In nature, animals form life-long relationships with other animals to exist. These are called symbiotic relationships and they come in three varieties: mutually beneficial (called mutualism), relationships where one organism benefits and the other is harmed (called parasitism) and relationships where one organism benefits and the other neither benefits nor is harmed (call commensalism).
What kind of relationship does your company have with your employees?
If you think about the relationship you strive for with customers, and compare that to the time, effort – and especially resources – you put into your relationship with employees, I think you will probably find a gaping imbalance. In spite of lip-service slogans used by many corporations that “employees are our most important asset”, most corporations do not treat their employees as critical elements of the business.
Employees are the critical link to customers that many business neglect, and that wildly successful companies treat as their “secret weapon”. Building a symbiotic relationship with employees will lead to stronger relationships with customers and improved profitability. Begin by thinking about what you do for customers, and apply that to employees. Here are tips for creating a symbiotic company-employee-employer relationship (adapted from Vincent Kituku): he has identified tips on how to build a symbiotic relationship with your employees (or anyone, for that matter):
- Your Motivation. Clearly with customers, you want to deliver a benefit in a way that returns profits to you. The same is true for employees. You give them employment and they give you production. But the volume and quality of that production will vary depending on the relationship. Remember: “What you do for yourself can get you by. What you do for others is what will get you ahead.”; whether in your profession, spiritual pursuits or relationships.?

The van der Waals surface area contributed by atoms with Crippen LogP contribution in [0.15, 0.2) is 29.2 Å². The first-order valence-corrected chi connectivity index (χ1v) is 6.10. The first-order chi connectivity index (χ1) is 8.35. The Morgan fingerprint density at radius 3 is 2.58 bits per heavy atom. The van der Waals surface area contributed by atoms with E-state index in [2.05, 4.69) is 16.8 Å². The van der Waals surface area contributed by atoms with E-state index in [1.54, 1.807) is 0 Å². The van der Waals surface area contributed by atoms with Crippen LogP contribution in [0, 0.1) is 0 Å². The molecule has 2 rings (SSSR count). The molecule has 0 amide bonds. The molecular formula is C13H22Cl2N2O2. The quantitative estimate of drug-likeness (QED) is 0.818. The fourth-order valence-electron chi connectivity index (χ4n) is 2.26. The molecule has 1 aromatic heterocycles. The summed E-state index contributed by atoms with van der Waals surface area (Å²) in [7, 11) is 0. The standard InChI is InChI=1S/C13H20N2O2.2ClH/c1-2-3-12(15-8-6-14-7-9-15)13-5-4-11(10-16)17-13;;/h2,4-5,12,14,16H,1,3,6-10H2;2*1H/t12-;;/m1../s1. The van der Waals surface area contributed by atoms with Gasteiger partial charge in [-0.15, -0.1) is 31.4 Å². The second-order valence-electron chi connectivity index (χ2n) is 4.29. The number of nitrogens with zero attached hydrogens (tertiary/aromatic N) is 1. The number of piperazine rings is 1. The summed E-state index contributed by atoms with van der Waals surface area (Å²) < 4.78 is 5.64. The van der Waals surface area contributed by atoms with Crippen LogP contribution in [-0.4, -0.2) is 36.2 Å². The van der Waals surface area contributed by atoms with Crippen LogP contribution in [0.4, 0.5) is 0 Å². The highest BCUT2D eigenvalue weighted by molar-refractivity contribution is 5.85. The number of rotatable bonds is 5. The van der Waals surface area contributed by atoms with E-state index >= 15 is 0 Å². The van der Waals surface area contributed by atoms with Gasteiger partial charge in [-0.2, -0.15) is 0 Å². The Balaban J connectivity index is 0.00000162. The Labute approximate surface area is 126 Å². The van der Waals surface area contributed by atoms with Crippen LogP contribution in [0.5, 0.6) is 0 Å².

- Understand the Value Proposition. Just as you start a business by understanding what benefits your customers want and need that you can deliver, you must understand what your employees want and need from their relationship with you. You must be clear on what you both want from the association before you or your employees spend time, energy or tangible resources.
- Be Committed to Mutual Benefit. You understand that your customers will not purchase your products and services unless they benefit. Why should your employees behave differently? In a symbiotic relationship, both parties benefit: commit to that as a guiding principle for your business.
- Get feedback. Do you survey your customers? Do you have a customer advisor panel? Do you listen to customer complaints? You can’t maintain your customer relationships without feedback. And the same is true for your employee relationships. Use all of the tools you use with customers to solicit employee feedback at every possibility and then act on it.
- Continuous improvement. You don’t wait until you’re losing customers to change and improve your products to deliver additional benefits. You know that you have to be proactive to keep customers loyal. The same is true of your employees. Keep focused on improvement, even when the improvement is not demanded or expected.
- Communications. You spend a lot of money communicating with customers. How are you doing with your employee communications. Usually, internal and HR communications budgets are a paltry fraction of marketing communications spend. If you conduct email marketing campaigns with customers, use that tool for employee communications. Use the analytics – open rates, click throughs – to guage effectiveness. (Then see #5 above.) Make sure your internal company website and tools are every bit as good as what you deliver to customers.
If the purpose of a brand is to build an enduring relationship with customers, then you need to start with an enduring relationship with employees, so they can support the customer. You cannot separate the impact: like the oxpeckers who feed on the ticks on rhinoceros. It’s a symbiotic relationship.